• Valerie on December 16, 2014 at 10:42 pm

      DG, you have been given some great advice and counsel here. From personal experience I wholeheartedly agree that your relationship with God needs to be a priority now. You can’t hear Him well when your husband is demanding to speak his own version of truth over you. The Lord will not scream the Truth over you, making you more susceptible to take in your husband’s truth. Even if he doesn’t literally scream, his behavior and attitude are blowing my ear drums way over here.

      The good women here can give you a step by step plan of what course of action to take and validate your experience but in the end this is not enough for you to face the battle that’s ahead of you. He doesn’t sound like he is looking for information in the place that he is in so you can’t reach him in that way. He is the 5 yr old with his ears plugged yelling, “La, la, la I can’t hear you!!” You can’t reason with someone who is unreasonable.

      You need protection- physically, emotionally and spiritually. From what I hear in your words you need this tri-fold safety first and foremost since your husband is providing an unstable, unhealthy environment (to say the least). This is more of survival advice but if he is threatening to move your family without your consent or advice the only thing that changes the mind of a controlling person is to see evidence that their decision is not in *their* best interest. A controlling person is only fueled by your disagreement to his idea so your expressed displeasure may likely not hold any weight.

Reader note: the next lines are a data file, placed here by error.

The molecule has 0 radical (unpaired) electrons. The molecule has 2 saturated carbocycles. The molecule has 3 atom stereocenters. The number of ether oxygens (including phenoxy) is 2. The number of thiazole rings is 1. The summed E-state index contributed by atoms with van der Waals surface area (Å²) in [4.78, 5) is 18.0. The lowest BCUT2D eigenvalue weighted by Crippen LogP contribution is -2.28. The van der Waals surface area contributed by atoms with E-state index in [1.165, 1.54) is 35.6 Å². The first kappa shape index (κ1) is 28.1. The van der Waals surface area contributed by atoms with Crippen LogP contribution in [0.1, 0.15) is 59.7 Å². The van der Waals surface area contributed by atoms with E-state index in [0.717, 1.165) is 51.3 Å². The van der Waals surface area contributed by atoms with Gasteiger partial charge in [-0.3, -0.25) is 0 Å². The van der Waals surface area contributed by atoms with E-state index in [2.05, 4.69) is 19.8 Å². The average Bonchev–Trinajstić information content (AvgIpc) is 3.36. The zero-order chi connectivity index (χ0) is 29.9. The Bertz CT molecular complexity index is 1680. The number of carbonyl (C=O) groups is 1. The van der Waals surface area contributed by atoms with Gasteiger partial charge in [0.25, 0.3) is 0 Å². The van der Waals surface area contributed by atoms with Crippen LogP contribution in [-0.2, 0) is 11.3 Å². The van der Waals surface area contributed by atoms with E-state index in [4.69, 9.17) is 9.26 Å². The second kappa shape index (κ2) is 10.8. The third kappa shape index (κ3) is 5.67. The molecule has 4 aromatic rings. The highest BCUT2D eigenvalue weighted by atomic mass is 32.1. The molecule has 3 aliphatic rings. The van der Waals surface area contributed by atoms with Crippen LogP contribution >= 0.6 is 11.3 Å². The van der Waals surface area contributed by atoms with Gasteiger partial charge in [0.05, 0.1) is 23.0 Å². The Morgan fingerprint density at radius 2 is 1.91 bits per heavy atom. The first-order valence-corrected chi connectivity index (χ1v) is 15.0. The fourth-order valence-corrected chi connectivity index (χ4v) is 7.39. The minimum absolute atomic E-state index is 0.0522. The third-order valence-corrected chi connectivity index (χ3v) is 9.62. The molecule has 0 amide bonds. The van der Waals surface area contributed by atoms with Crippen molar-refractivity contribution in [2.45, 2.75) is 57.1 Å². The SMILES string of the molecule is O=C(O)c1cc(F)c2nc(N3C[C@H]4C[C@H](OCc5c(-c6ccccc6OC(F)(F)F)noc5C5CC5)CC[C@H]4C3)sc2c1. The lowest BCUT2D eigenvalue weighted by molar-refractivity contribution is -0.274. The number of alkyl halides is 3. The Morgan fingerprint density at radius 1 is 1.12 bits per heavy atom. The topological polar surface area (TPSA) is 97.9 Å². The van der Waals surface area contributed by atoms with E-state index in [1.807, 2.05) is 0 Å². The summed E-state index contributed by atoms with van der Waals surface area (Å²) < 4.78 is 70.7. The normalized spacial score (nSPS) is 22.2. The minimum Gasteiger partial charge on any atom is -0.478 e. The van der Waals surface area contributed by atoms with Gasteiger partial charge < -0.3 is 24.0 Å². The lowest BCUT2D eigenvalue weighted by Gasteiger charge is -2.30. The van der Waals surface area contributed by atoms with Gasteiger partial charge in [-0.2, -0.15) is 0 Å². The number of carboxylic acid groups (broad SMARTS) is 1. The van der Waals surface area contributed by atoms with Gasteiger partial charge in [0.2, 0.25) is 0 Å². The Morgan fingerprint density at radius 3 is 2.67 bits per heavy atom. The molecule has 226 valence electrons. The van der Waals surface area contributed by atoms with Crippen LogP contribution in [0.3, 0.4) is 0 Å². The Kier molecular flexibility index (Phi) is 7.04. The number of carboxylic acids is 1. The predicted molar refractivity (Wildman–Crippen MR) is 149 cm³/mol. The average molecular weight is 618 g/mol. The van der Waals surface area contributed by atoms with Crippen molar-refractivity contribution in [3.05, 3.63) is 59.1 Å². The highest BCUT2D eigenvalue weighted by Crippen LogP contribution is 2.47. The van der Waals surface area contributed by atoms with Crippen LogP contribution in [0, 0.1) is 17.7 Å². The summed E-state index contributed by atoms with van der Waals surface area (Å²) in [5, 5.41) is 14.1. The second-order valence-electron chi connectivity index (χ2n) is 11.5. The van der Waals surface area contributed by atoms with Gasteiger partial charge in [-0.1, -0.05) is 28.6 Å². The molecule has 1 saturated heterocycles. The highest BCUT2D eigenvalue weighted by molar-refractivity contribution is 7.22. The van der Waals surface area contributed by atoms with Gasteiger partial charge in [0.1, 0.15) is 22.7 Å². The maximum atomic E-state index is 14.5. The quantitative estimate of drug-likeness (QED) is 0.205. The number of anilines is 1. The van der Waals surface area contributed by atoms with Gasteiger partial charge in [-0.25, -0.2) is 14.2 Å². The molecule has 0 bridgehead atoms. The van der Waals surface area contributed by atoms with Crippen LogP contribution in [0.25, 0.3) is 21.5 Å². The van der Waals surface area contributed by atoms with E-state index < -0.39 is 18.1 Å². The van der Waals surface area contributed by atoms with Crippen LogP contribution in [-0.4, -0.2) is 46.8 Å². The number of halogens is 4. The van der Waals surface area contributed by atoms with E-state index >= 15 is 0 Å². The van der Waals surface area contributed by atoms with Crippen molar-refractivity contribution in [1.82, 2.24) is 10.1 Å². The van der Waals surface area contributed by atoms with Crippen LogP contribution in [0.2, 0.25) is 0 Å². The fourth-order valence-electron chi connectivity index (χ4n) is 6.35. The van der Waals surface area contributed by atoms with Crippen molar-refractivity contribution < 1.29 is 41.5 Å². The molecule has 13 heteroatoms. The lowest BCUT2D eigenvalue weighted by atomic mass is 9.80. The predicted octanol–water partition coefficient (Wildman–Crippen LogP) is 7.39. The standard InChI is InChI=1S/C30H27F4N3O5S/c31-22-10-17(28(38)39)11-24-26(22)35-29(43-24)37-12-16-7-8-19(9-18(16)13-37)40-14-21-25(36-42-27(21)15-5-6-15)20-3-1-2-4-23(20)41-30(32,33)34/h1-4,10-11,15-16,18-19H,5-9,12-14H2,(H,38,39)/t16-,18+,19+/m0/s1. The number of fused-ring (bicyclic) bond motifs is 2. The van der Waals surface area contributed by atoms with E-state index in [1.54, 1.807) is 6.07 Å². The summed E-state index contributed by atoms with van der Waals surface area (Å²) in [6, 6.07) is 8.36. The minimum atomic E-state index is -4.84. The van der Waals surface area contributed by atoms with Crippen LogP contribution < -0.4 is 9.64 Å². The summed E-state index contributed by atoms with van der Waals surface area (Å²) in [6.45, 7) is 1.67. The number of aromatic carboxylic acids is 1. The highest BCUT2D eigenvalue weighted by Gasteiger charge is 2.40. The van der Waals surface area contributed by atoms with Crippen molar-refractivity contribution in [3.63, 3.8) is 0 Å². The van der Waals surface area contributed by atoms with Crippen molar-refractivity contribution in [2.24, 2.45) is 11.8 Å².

Is his reading of scripture confusing for you? As others have pointed out, he is not living by scripture in his treatment of you and his family. It sounds like you know the truth, but are unsure of what to do with it. From my experience I found the most strength to stand against the abuse when I knew God’s position on it (based on His Word). I was fooled (along with others) when my husband initiated a Weekend to Remember conference at one point. He, too, appeared to “see the light”…for a time. I see now that he only used that in his political campaign to gain popularity votes and sway opinions with no real sincerity behind it. When an abusive person senses they are losing ground they will go to great lengths to secure impression management.